And, in his last words Jesus reminds them that he is bound to them and gives his life as a ransom.  He gives of himself to hostile powers in order that others may be freed from death.  I the dominion of God, in the kingdom of heaven,  life is given to the other and service is the mark of discipleship.  Citizenship is marked by service to others, Jesus teaches. 

So it is that our tradition embraces the understanding that it is important to share the Good News of God's service to his people, his love, and his grace.  It is essential to impart to others the reality of our belief that God in Christ Jesus gives completely of himself for the world and in so doing frees us.  AND, while we share the good news of new life we are also committed to giving people new life through our own service and mission.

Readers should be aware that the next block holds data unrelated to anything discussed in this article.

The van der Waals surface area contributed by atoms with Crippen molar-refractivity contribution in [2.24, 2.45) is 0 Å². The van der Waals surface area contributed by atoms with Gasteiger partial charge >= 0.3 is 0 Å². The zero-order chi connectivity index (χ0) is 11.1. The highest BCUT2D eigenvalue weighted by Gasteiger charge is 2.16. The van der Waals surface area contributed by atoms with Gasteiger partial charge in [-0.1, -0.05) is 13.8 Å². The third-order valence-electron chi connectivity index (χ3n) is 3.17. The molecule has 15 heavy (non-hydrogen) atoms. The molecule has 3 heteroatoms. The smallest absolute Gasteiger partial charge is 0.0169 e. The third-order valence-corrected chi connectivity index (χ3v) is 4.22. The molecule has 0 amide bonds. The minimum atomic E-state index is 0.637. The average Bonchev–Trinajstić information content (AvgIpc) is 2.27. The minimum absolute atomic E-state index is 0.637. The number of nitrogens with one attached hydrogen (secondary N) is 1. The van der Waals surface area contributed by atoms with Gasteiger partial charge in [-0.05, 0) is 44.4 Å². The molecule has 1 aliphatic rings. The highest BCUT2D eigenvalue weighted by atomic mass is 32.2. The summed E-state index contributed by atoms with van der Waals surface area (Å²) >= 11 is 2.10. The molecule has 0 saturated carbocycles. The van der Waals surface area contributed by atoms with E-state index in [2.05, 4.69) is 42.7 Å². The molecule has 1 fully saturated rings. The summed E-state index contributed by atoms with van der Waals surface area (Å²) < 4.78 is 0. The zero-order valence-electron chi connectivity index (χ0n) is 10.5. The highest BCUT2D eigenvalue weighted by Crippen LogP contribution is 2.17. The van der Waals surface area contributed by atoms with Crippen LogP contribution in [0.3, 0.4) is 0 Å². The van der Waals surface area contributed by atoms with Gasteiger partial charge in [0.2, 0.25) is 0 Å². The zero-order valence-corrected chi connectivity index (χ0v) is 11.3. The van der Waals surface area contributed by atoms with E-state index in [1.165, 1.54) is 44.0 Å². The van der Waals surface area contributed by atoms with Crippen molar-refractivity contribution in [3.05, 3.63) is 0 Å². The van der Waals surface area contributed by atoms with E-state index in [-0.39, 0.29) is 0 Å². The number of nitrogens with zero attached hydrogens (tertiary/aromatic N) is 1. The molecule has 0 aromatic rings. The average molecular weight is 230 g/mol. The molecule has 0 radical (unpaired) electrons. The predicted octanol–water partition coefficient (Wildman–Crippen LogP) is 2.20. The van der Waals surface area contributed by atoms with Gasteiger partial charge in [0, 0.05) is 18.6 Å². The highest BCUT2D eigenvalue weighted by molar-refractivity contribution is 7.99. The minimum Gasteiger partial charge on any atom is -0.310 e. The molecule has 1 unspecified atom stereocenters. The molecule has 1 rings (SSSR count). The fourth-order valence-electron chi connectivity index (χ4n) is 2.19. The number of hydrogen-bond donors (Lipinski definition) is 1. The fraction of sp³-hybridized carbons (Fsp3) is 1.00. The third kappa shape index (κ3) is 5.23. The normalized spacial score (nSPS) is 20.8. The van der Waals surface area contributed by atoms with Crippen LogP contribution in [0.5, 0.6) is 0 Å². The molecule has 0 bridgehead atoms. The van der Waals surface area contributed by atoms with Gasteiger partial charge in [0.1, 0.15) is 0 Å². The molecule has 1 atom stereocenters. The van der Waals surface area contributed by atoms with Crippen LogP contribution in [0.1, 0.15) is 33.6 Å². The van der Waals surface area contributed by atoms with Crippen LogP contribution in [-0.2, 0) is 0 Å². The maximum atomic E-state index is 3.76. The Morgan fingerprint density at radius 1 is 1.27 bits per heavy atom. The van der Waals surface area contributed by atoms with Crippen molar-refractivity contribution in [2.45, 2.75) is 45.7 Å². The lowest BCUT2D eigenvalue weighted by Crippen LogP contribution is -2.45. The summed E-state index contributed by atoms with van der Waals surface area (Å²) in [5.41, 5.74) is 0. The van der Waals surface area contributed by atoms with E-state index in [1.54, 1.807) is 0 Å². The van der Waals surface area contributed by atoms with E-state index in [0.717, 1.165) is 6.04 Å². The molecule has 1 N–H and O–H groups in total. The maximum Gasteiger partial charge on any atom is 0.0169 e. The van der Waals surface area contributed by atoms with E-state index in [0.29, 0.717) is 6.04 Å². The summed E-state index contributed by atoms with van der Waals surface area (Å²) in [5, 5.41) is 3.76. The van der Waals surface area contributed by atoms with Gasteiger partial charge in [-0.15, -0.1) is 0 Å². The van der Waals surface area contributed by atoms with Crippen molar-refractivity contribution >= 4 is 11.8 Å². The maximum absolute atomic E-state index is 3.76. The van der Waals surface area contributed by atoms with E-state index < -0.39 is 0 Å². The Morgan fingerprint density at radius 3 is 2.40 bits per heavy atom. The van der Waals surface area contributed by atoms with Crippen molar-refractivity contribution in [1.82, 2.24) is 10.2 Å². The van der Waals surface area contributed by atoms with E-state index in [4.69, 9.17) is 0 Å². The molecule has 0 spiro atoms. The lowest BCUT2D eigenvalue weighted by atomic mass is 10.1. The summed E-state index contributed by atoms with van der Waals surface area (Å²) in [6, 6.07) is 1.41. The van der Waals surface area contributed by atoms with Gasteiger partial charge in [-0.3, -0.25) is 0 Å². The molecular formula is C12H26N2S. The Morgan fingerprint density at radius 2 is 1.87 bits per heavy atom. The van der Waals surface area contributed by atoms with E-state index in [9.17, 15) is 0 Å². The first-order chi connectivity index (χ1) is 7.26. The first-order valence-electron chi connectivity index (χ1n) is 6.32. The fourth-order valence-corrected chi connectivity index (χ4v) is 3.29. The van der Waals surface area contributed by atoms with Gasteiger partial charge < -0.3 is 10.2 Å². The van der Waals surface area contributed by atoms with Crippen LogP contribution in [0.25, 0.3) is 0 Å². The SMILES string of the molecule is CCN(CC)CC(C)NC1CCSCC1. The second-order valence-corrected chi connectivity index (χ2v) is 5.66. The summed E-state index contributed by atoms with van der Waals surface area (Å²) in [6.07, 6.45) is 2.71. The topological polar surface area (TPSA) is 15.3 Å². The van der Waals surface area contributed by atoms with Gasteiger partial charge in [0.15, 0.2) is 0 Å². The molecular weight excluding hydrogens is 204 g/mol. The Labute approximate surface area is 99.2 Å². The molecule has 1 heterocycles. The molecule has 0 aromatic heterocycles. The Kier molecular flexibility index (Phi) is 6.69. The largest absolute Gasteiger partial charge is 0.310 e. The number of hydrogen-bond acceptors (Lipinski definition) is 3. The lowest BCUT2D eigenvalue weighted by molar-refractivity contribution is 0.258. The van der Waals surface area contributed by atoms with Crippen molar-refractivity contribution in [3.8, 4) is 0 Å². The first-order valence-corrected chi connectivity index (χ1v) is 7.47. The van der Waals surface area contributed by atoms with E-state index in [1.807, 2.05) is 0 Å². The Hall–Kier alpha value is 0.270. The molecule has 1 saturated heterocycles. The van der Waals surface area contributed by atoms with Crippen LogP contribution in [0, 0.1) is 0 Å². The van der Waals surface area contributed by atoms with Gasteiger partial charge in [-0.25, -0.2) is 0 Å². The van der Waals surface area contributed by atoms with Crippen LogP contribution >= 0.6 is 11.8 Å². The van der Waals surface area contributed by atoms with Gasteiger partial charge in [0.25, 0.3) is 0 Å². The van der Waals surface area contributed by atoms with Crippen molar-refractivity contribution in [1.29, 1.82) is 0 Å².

Hebrews 5:1-10 "In actuality, the history of the high priesthood was an inglorious one, the office having become highly politicized, especially in the Maccabean and Roman periods that led into the time of Jesus. Opposition to the corrupt priesthood was one of the factors that led to the formation of the dissident Qumran community, locus of the Dead Sea Scrolls."

Commentary, Hebrews 5:1-10, Susan Hedahl, Preaching This Week,, 2012.

"Why does salvation depend on a high priest who is subject to weakness, who prays in crisis, who learns what the human lot is like? Why does Jesus' service as high priest require his identification with us?"

Commentary, Hebrews 5:1-10, Pentecost 21, Bryan J. Whitfield, Preaching This Week,, 2009.